After I read that an opinion writer in the on-line Wall Street Journal last week addressed Dr. Biden as “kiddo” and offered advice suggesting using her doctorate as “fraudulent and a touch comic,” my blood began to boil. It triggered feelings in me about how accomplished women’s success is often diminished, particularly as female workers and the industries in which they predominate suffer disproportionately during the pandemic.
The article was an unpleasant reminder of how the field of education, perhaps the most important occupation in our world, gets downplayed, with teaching dismissed as the fallback of people who “can’t do.” (Could this belittlement have something to do with three-quarters of U.S. public school teachers being women?)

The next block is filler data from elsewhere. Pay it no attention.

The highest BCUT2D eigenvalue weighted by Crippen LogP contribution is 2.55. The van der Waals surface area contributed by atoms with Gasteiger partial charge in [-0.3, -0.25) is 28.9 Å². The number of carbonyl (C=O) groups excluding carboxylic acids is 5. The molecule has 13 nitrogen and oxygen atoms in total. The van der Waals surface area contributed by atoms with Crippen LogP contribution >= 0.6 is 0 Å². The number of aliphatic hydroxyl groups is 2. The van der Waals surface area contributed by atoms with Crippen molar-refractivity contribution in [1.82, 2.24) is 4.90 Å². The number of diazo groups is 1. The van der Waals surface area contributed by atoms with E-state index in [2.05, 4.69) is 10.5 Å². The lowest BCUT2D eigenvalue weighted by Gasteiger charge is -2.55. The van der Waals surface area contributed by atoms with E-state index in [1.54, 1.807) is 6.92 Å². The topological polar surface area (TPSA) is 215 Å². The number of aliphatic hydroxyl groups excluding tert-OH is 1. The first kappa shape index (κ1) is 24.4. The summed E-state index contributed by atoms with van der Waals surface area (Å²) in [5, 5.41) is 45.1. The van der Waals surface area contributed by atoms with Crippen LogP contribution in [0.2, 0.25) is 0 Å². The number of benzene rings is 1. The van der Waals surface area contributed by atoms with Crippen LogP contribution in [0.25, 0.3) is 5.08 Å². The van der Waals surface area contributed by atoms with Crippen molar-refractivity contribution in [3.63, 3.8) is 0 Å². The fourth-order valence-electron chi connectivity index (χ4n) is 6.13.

Finally, it roiled me as a person with a hard-earned doctorate (and 10 honorary ones) who proudly wears my accomplishments having had parents who revered education but never got to graduate from high school. In fact, my communications staff at PBS in New York, where I served many years as president, often insisted I use my doctorate to show that the institution respected high educational accomplishments and those who had earned them.
I don’t feel that the opinion writer is alone in our distorted society in which Americans have lost their way with the values of a civilized world. I often think of my times in Germany, a country which has had great success, partly because it respects fine work (its master craftsmen are among the world’s best) and because it respects formal education to the level that the business cards of lawyers and executives will often include a double doctor title.
Almost no major German company has a leader without two doctorates. Things have at times gotten out of hand there, as when a lawsuit was filed against a U.S. scientist for calling himself “doctor” when he did not have an approved European degree. The suit was dropped when they found he had a Ph.D. from Cal Tech. Nonetheless, Germans, like people from so many countries around the world, wear their educations and degrees with pride, reverence and dignity. So should we.